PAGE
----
Mark Zuckerberg, the co-founder and CEO of Facebook, did something remarkable at Tsinghua University this week. He had a 30-minute Q&A with faculty and students, and most of it was in passable Mandarin (the video was posted on Facebook, unfortunately I can’t embed it here). His example raises the question of why other foreign expats — including high-profile CEOs such as Rupert Murdoch – can’t speak Mandarin.
I learned Mandarin as a young adult, living in Taiwan and taking classes for about 10 hours per week. It took about 6 months to get to the level of vocabulary that Mark is using, and another 6 months to get to the point where I could handle a job interview.
Mandarin syntax is surprisingly easy, with no articles or weird things like irregular verbs or messy conjugations. The tones throw people off, and the written characters are extremely difficult to learn (for Westerners; Japanese, who have exposure to Chinese characters, do quite well at reading and writing). Fortunately, there is a Romanization/phonetic system called pinyin that makes it quite easy to get started with pronunciation and tones.
Yes, Mark is speaking with a very heavy accent and needs to work on his tones. But the fact that Mark was able to get to this level without living in China (he says he’s only visited 4 times, although it sounds like he’s able to practice with family members, including his wife’s paternal grandmother) is very impressive. According to the LA Times, he started learning Mandarin about five years ago:
Several news accounts at the time said he took morning lessons at his kitchen table with a tutor. Zuckerberg’s wife, Priscilla Chan, whom he met at Harvard University and married in 2012, grew up in the United States as the daughter of immigrants and spoke Cantonese at home.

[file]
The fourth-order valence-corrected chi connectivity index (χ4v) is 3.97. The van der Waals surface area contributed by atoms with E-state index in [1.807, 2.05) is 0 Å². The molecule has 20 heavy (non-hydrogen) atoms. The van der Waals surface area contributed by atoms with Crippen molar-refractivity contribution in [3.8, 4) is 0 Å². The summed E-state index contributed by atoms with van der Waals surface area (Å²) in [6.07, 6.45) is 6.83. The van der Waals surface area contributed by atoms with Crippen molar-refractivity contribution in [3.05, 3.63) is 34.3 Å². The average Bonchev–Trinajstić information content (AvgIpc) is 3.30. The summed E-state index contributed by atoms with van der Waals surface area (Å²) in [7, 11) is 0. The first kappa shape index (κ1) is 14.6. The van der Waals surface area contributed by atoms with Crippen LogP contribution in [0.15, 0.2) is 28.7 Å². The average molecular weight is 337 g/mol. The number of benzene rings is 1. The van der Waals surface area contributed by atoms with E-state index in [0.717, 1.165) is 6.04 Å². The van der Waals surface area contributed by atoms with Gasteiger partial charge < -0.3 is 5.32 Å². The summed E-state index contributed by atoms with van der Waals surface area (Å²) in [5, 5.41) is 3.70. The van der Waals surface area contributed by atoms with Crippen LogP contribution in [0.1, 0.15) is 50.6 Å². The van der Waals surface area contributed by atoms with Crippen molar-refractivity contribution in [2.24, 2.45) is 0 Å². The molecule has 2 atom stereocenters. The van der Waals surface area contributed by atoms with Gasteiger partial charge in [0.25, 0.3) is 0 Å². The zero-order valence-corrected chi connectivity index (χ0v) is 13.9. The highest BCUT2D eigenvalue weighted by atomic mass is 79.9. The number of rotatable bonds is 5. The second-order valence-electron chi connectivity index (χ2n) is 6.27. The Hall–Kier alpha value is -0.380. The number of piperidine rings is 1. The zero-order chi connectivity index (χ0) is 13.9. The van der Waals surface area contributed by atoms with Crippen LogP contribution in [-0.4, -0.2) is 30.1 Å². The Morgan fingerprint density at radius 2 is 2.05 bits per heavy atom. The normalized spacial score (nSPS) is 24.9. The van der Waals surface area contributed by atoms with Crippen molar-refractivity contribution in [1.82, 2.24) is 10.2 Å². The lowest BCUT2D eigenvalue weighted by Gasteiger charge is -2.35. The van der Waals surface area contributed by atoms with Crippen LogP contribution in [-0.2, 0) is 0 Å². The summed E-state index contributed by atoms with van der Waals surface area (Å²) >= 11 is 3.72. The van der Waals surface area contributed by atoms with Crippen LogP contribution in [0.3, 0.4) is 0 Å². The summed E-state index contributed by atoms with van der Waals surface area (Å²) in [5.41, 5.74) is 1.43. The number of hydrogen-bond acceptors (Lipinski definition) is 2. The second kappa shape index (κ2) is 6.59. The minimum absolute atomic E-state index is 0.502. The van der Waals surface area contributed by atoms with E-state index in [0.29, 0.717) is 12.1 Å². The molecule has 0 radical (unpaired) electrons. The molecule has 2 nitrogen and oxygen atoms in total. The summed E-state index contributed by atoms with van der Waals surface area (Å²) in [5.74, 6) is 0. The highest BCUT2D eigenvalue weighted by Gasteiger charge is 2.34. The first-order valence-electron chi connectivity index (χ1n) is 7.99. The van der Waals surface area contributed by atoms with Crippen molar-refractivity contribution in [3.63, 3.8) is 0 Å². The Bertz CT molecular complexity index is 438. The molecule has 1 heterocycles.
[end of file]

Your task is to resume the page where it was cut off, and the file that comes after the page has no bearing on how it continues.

I think many Chinese citizens would be right to ask, if the busy CEO of a major American company who seldom visits China can learn Mandarin, why do many foreign businesspeople who have lived in China for years fail to learn the language?
Case in point: Rupert Murdoch. He was married to a Chinese woman for years, owns (or owned) a house in Beijing, and had significant business interests in China. Yet he did not learn how to speak Mandarin, according to his ex-wife, Wendi Deng.
For that matter, there are millions of foreign expats living in other countries who never bother to learn the language, despite having opportunities to take classes (or study with a tutor) and practice every day with their colleagues, neighbors, and shopkeepers.
Certainly, there are circumstances which may make study difficult. The ones that I heard a lot when I lived in Taiwan were, “I am only stationed here for a few years” or “I don’t have time.” However, practically anyone can make the effort to hire a private tutor for a few hours per week. And even if you are only in-country for two or three years, why wouldn’t you want to make a real effort to learn at least basic conversation, to better communicate with the people around you, including employees, partners, local officials, etc.?